Our thoughts on the PSA Report ‘Reshaping regulation for public protection’

  • 4th November 2021

Last week the Professional Standards Authority for Health and Social Care published a new report, Reshaping regulation for public protection, outlining their view on the implications of the Health and Care Bill for professional regulation.[1] In this blog, Patient Safety Learning looks at this report in more detail and explores the key patient safety aspects of this.

Health and Care Bill

On 6 July 2021 the UK Government published the Health and Care Bill, which sets out proposals to change to the delivery and organisation of health care services in England.[2] [3] This Bill includes:

  • Plans to formally merge NHS England and NHS Improvement.
  • Provisions to establish Integrated Care Systems on a statutory footing.
  • New powers for the Secretary of State for Health and Social Care over the system.

The Professional Standards Authority for Health and Social Care (PSA) report, Reshaping regulation for public protection, focuses on the proposed new powers for the Secretary of State.[4] Specifically, that the Secretary of State would be able to abolish an individual health and care regulator, and remove a professional from regulation if regulation is not required for protection of the public. This would mean that the Secretary of State could change the number of regulators, or who is regulated, without an Act of Parliament.[5]

Problems with the current system

Before the PSA set out their view in their report on how these new powers could be used to reform professional regulation, they outline several important problems concerning how the existing system operates, stating:

  • Investigations into serious patient safety scandals over the past twenty years, from the Kennedy Inquiry to Cumberlege Review, highlight how a lack of coordination between different parts of the patient safety landscape has contributed to when things have gone wrong or prevented problems from being detected.[6] [7]
  • There are gaps in the existing system of professional regulation, with “up to two million unregulated roles within the wider workforce”.[8]
  • The regulatory environment is complex, with multiple bodies having a role overseeing the safety and quality of services, with these arrangements differing across England, Northern Ireland, Scotland, and Wales.
  • Boundaries between regulators can create barriers which “can increase the risk of public protection failures” and result in the system being unable to adapt to new changes quickly.[9]

Patient Safety Learning agrees with this assessment by the PSA. The notion that there are gaps in leadership for patient safety at a system level is not a new one. In their 2018 report, Opening the door to change, the Care Quality Commission also acknowledged this, describing the system as “confused and complex, with no clear understanding of how it is organised and who is responsible for what”.[10]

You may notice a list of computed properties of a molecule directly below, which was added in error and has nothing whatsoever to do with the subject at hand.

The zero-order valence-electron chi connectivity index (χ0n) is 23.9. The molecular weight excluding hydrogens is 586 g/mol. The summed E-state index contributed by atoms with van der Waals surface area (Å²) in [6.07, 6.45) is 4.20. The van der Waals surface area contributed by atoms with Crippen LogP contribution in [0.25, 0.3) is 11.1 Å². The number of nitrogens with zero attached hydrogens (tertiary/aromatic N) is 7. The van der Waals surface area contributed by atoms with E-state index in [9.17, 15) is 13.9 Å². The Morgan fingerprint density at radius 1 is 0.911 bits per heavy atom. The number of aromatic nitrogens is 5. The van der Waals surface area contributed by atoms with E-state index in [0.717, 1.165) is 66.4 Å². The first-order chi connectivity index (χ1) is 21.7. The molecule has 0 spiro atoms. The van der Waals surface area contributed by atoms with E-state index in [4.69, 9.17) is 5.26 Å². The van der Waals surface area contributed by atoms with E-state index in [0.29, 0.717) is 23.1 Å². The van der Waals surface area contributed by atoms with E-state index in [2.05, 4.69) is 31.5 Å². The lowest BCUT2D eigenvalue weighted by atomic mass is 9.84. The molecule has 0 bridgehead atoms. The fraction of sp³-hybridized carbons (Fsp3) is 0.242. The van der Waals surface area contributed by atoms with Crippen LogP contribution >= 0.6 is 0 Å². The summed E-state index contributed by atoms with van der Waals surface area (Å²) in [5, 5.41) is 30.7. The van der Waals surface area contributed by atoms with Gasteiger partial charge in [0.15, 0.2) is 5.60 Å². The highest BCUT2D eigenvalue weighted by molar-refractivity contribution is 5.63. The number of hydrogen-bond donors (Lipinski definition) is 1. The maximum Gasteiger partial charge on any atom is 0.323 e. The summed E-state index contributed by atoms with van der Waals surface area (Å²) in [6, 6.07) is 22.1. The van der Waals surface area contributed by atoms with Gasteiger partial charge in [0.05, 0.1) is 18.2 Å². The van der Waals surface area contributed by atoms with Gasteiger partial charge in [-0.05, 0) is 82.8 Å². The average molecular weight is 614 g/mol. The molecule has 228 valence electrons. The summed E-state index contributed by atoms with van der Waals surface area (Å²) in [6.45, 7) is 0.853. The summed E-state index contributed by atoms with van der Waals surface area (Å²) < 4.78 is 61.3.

We believe when developing any plans to reform professional regulation in health and social care, patient safety must be at the core of this, designed into the heart of the new system. This includes overarching leadership for patient safety across professional regulators and the wider health and care system, standards for patient safety and published organisation and system goals for safe care.

Whatever changes that may be subsequently proposed by the Government, it is vital that there are proper safeguards in place and that reforms are focused on protecting patients and service users.

Creating a simpler and more coherent system of regulation

Having outlined where it perceives some of the key problems to be in the current system of regulation, in their report the PSA goes on to suggest how new powers for the Secretary of State in the Health and Care Bill could be used to reform this. They suggest that:

  • The Government uses these new powers to create a single regulator, removing the boundaries which prevent regulation working as a coherent whole and allow for the development of a common code of practice.
  • They develop a risk-based approach to regulation to consider which currently unregulated roles may need to be brought into this. The PSA state that this should be based on “a robust, independent process to ensure that any decisions are based on a clear assessment of the risk of harm arising from practice”.[11]
  • That the Accredited Registers (AR) programme, which lets the public have access to qualified practitioners wherever and whenever they access care, is retained in these reforms.

Patient Safety Learning recognises the potential advantages of aligning the regulation of healthcare professionals from a patient safety perspective. We see the benefits of developing a common statement of professional practice across a range of different roles, to make clearer what the public can expect from health and care workers and when to report a concern to the regulator.